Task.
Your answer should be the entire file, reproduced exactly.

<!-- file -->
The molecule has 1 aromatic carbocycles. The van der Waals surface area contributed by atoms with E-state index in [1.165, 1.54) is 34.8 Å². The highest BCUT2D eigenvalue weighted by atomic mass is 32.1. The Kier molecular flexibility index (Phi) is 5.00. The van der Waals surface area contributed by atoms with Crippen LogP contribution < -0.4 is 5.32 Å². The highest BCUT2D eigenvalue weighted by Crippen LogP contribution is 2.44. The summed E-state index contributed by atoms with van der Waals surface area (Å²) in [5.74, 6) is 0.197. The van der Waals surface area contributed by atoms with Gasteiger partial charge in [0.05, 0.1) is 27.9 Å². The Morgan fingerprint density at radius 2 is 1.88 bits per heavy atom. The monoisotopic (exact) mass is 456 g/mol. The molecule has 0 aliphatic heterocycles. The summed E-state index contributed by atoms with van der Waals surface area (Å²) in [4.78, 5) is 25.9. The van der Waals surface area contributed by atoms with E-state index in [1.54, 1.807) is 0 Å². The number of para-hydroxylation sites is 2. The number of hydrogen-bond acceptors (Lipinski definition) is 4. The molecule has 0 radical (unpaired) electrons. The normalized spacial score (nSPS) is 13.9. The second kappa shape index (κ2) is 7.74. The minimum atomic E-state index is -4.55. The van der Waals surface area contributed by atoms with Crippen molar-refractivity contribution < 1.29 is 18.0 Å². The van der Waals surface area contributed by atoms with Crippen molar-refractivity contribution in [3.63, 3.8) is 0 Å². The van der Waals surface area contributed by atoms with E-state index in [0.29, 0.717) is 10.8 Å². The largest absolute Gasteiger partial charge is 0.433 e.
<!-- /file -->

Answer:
The molecule has 1 aromatic carbocycles. The van der Waals surface area contributed by atoms with E-state index in [1.165, 1.54) is 34.8 Å². The highest BCUT2D eigenvalue weighted by atomic mass is 32.1. The Kier molecular flexibility index (Phi) is 5.00. The van der Waals surface area contributed by atoms with Crippen LogP contribution < -0.4 is 5.32 Å². The highest BCUT2D eigenvalue weighted by Crippen LogP contribution is 2.44. The summed E-state index contributed by atoms with van der Waals surface area (Å²) in [5.74, 6) is 0.197. The van der Waals surface area contributed by atoms with Gasteiger partial charge in [0.05, 0.1) is 27.9 Å². The Morgan fingerprint density at radius 2 is 1.88 bits per heavy atom. The monoisotopic (exact) mass is 456 g/mol. The molecule has 0 aliphatic heterocycles. The summed E-state index contributed by atoms with van der Waals surface area (Å²) in [4.78, 5) is 25.9. The van der Waals surface area contributed by atoms with E-state index in [1.54, 1.807) is 0 Å². The number of para-hydroxylation sites is 2. The number of hydrogen-bond acceptors (Lipinski definition) is 4. The molecule has 0 radical (unpaired) electrons. The normalized spacial score (nSPS) is 13.9. The second kappa shape index (κ2) is 7.74. The minimum atomic E-state index is -4.55. The van der Waals surface area contributed by atoms with Crippen molar-refractivity contribution < 1.29 is 18.0 Å². The van der Waals surface area contributed by atoms with Crippen molar-refractivity contribution in [3.63, 3.8) is 0 Å². The van der Waals surface area contributed by atoms with E-state index in [0.29, 0.717) is 10.8 Å². The largest absolute Gasteiger partial charge is 0.433 e.